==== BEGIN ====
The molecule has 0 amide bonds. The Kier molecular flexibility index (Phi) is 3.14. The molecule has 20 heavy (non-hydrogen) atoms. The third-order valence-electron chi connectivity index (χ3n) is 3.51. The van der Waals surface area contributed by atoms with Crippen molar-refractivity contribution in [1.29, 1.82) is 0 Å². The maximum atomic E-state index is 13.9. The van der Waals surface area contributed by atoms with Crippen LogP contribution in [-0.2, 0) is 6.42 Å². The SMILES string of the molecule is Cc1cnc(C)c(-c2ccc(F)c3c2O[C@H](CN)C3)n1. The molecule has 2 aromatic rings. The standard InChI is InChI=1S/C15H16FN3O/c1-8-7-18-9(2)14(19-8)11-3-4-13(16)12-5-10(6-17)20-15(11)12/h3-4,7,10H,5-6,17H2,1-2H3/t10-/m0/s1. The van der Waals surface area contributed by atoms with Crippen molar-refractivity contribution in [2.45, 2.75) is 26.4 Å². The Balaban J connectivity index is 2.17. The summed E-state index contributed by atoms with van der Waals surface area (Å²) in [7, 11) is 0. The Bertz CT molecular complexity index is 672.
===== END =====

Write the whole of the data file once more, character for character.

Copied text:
The molecule has 0 amide bonds. The Kier molecular flexibility index (Phi) is 3.14. The molecule has 20 heavy (non-hydrogen) atoms. The third-order valence-electron chi connectivity index (χ3n) is 3.51. The van der Waals surface area contributed by atoms with Crippen molar-refractivity contribution in [1.29, 1.82) is 0 Å². The maximum atomic E-state index is 13.9. The van der Waals surface area contributed by atoms with Crippen LogP contribution in [-0.2, 0) is 6.42 Å². The SMILES string of the molecule is Cc1cnc(C)c(-c2ccc(F)c3c2O[C@H](CN)C3)n1. The molecule has 2 aromatic rings. The standard InChI is InChI=1S/C15H16FN3O/c1-8-7-18-9(2)14(19-8)11-3-4-13(16)12-5-10(6-17)20-15(11)12/h3-4,7,10H,5-6,17H2,1-2H3/t10-/m0/s1. The van der Waals surface area contributed by atoms with Crippen molar-refractivity contribution in [2.45, 2.75) is 26.4 Å². The Balaban J connectivity index is 2.17. The summed E-state index contributed by atoms with van der Waals surface area (Å²) in [7, 11) is 0. The Bertz CT molecular complexity index is 672.